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LatinNews Daily Report - 26 June 2013

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Disobedient FSLN deputy fired in Nicaragua

Development: On 25 June Edwin Castro, the head of President Daniel Ortega’s ruling Frente Sandinista de Liberación Nacional (FSLN) bench in the 92-seat unicameral legislature, presented a supreme electoral court (CSE) resolution sacking FSLN Deputy Xochilt Ocampo.

Significance: Castro failed to explain the CSE’s decision. Like other state institutions, the CSE is controlled by Ortega and opposition deputies from the Bancada Democrática Nicaragüense (BDN) were quick to note that Ocampo was the sole FSLN deputy (out of 62) who voted against the government bill granting the Hong Kong head-quartered HKND Group a concession to build and operate the proposed new inter-oceanic canal project (‘Gran Canal’). Ocampo’s expulsion, which according to the opposition breaches the organic law of the legislature, underlines Ortega’s intolerance of dissent.

Key points:

  • Ocampo, 29, who was serving her second term as an FSLN legislator, will be replaced by her substitute, Johana Luna Lia. The 2006 organic law of the legislature (Art. 24) states that deputies can only be removed from their seat by: death, resignation, a prison conviction, for abandoning their duties over a 60-day period or for receiving payment from other State institutions.
  • Ortega’s crackdown on internal dissenters coincides with allegations that the president has again moved to persecute his estranged stepdaughter, Zoilamérica Ortega Murillo, who in 1998 controversially alleged that he had sexually abused her when she was a minor. Yesterday Ortega Murillo’s partner, Carlos Ariñez, a Bolivian human rights activist, was deported from Nicaragua, where he had been living for the past four years. The move came after the two had publicly sided with senior citizens demanding pension rights from the Instituto Nicaragüense de Seguridad Social (INSS). Officially, Ariñez was deported for not having his paperwork in order, but Ortega Murillo told reporters that she had received a phone call from her mother, First Lady Rosario Murillo, who reportedly told her that “these were the consequences” for her actions. Ortega Murillo plans to file a complaint before the Nicaraguan centre for human rights, Centro Nicaragüense de Derechos Humanos (Cenidh).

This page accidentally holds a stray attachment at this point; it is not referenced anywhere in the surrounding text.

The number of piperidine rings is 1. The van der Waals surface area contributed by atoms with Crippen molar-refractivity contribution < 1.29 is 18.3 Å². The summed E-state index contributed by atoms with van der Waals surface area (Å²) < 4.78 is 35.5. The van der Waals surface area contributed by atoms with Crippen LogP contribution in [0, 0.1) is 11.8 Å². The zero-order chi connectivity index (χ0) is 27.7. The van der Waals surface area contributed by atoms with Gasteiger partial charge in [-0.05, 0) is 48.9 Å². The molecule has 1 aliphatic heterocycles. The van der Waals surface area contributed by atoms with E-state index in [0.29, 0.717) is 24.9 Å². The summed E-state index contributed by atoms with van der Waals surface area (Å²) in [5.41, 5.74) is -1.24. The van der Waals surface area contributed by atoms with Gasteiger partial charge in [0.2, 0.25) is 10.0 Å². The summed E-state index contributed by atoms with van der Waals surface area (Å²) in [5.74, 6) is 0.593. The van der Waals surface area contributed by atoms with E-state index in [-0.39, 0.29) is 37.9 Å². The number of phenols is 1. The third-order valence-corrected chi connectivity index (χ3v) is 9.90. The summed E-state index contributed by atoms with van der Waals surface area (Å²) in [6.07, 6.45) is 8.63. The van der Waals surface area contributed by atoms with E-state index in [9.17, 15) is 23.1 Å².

• Separately yesterday, the Ortega government and the senior citizens grouped under the Unidad Nacional del Adulto Mayor (Unam) signed a six-point agreement to end the protests. The government refused Unam’s demands for a partial pension, reiterating a lack of funds, but agreed to concessions like eye tests and measures to expedite the monthly distribution of their ‘solidarity bonus’; a monthly cash stipend of C$1000 (US$40) for those without pensions launched by the Ortega government in 2010 with Venezuelan cooperation.